Bernard Yurke, a Distinguished Research Fellow in the Micron School of Materials Science and Engineering at Boise State, has been named a Distinguished Joint Appointment Fellow by the Idaho National Laboratory (INL). The appointment is intended to foster collaboration between the two institutions in basic energy science research in coherent exciton interactions in matter.
INL offers a broad array of capabilities in both fundamental sciences and engineering sciences in support of the U.S. Department of Energy mission, and delivers critical outcomes in nuclear, clean energy deployment and critical infrastructure protection.
“It is necessary for our lab to expand emerging core capabilities in chemical and molecular science, and condensed matter physics and materials science in ways that will enable our applied missions,” said Kelly Beierschmitt, INL’s deputy lab director and chief research officer. “One way to do this was to develop a partnership with researchers in materials science at Boise State University. We are thrilled to add Dr. Yurke and the Boise team to our community.”
The national lab is interested in expanding emerging core capabilities in chemical and molecular science, and in condensed matter physics and materials science. One way to do so is to develop a partnership with researchers in materials science at Boise State. Currently, Yurke and his colleagues in Boise State’s Nanoscale Materials and Device Group are developing new technologies for fabricating devices using DNA as a nanoscale building material.
“This is an exciting opportunity for Dr. Yurke, and also serves to highlight the innovative work being done here in the College of Engineering,” said Amy Moll, dean of Boise State’s College of Engineering. “We appreciate the opportunity to continue our strong partnership with INL and look forward to new discoveries and new partnerships that will benefit the state of Idaho and our nation as a whole.”
Yurke is known for his unprecedented work in nanoscale science and technology research, including the development of new technologies for fabricating devices using DNA as a nanoscale building material. He is considered one of the founders of the field of DNA nanotechnology. He and his collaborators at Rutgers University were among the first to introduce DNA nanotechnology into polymer gels, which has created a new class of hydrogels that are now being used to examine cellular responses of spinal cord neurons, detect diseases and monitor drug release. He has authored or co-authored more than 120 publications in multiple fields and holds 13 patents.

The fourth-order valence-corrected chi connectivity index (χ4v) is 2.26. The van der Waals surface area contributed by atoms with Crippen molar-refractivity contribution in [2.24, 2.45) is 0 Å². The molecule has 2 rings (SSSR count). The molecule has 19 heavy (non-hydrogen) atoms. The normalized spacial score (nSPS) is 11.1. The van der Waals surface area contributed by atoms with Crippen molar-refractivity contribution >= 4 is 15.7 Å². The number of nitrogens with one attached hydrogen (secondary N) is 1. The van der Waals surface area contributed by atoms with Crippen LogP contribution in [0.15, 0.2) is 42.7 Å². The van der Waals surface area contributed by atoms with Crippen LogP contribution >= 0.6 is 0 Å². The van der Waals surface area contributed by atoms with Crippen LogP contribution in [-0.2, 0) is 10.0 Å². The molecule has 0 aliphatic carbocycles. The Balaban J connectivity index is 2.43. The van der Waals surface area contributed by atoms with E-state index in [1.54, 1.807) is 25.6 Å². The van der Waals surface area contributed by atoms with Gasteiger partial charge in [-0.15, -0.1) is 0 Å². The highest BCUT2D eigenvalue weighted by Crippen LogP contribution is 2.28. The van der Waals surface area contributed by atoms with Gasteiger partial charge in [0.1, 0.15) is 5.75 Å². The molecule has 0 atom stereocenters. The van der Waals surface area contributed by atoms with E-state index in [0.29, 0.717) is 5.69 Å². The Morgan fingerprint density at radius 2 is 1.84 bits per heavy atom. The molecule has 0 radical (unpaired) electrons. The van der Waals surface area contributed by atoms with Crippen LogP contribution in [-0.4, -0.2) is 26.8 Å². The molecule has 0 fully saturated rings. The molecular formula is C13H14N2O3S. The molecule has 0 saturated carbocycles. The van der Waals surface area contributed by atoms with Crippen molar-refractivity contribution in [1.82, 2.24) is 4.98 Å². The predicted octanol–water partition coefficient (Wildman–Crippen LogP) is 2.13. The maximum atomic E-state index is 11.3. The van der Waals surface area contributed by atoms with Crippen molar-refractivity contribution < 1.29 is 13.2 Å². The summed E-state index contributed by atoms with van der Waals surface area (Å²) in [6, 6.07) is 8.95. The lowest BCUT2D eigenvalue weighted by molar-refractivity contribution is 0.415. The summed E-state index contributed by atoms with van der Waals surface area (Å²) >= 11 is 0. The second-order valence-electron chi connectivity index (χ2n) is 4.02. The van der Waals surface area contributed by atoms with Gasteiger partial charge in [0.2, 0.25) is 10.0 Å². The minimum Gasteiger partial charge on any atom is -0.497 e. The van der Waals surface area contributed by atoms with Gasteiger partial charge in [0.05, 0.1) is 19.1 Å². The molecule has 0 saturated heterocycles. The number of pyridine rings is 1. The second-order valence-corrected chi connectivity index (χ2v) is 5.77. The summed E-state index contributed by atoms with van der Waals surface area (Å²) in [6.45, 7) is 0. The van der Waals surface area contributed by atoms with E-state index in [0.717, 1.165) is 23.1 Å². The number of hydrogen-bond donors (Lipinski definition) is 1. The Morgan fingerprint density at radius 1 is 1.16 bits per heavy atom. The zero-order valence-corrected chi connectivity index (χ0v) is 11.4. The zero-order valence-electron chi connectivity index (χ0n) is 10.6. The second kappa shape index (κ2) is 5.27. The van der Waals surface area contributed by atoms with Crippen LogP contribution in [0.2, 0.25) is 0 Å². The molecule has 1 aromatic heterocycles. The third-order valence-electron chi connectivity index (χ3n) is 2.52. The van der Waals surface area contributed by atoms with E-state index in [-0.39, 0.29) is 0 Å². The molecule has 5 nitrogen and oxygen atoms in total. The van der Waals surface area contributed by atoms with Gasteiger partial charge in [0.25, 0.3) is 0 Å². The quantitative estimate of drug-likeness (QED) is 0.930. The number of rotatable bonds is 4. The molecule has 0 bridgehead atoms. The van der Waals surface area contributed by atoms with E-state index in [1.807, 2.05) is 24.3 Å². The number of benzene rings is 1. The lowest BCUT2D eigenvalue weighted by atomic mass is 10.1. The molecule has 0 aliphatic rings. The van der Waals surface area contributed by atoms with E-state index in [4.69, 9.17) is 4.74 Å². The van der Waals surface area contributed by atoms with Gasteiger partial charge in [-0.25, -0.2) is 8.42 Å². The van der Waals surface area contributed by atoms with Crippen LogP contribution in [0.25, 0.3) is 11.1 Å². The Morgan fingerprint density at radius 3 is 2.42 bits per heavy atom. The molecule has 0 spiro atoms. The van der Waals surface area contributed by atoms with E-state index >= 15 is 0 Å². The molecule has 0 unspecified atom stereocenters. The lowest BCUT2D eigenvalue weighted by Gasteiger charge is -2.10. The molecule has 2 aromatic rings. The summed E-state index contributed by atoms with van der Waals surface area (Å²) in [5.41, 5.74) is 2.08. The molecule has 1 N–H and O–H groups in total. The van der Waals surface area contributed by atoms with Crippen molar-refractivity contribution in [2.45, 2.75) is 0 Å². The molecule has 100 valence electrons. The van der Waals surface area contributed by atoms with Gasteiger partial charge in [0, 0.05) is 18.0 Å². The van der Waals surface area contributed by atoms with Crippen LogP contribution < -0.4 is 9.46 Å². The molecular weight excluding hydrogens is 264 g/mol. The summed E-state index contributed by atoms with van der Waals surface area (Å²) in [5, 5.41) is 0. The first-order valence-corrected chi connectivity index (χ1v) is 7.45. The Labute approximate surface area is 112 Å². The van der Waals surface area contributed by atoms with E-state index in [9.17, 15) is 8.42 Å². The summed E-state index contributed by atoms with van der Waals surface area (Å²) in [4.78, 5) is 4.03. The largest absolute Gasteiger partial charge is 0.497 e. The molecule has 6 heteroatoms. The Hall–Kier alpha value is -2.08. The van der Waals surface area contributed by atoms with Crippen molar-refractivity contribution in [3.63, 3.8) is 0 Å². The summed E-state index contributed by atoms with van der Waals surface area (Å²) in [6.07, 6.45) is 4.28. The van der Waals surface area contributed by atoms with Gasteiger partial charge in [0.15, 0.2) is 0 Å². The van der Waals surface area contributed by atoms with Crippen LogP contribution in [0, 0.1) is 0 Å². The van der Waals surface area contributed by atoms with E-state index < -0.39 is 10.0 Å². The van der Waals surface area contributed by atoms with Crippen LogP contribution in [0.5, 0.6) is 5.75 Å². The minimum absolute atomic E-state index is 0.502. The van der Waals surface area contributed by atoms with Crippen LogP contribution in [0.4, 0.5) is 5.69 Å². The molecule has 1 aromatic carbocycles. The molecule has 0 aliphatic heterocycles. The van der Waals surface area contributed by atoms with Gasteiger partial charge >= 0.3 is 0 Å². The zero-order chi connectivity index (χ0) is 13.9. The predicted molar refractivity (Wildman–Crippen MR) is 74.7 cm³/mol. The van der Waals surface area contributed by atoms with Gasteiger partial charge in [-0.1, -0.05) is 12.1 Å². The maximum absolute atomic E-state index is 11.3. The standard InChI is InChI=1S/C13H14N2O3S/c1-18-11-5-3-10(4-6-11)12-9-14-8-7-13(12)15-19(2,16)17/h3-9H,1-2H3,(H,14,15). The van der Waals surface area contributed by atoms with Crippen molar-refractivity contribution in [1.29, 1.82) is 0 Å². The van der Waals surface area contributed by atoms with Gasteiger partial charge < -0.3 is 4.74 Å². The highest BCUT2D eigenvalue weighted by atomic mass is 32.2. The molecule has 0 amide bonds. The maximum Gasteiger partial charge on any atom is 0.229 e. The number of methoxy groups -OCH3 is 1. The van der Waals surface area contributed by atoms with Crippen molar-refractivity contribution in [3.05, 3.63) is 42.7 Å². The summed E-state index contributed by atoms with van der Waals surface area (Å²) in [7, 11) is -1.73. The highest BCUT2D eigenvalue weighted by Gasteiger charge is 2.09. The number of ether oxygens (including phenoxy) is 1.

The Nanoscale Materials and Device Group at Boise State currently is conducting research in excitonics and quantum computing using biomolecular self-assembly. Researchers have expertise in photonics, plasmonics, DNA nanotechnology and optical and electrical characterization of nanodevices, all areas that are highly suited to pursuing research in the areas INL is interested in.
Yurke will visit INL quarterly to interact with other fellows and scientists at INL, establishing collaborations and pursuing funding from the Department of Energy. In addition, he will continue support and grow research activities within the Nanoscale Materials and Device Group at Boise State. He also will supervise a graduate student and host INL scientists at Boise State.
A Boise native, Yurke completed his first two years of undergraduate work at the then-Boise State College. He then transferred to the University of Texas at Austin where he received his bachelor’s and master’s degrees in physics. He obtained his Ph.D. at Cornell University in experimental low temperature physics and had an exemplary 25-year career at Bell Laboratories where he became a distinguished member of the technical staff. In 2008, he joined Boise State as a research professor in the departments of Materials Science and Engineering, and Electrical and Computer Engineering.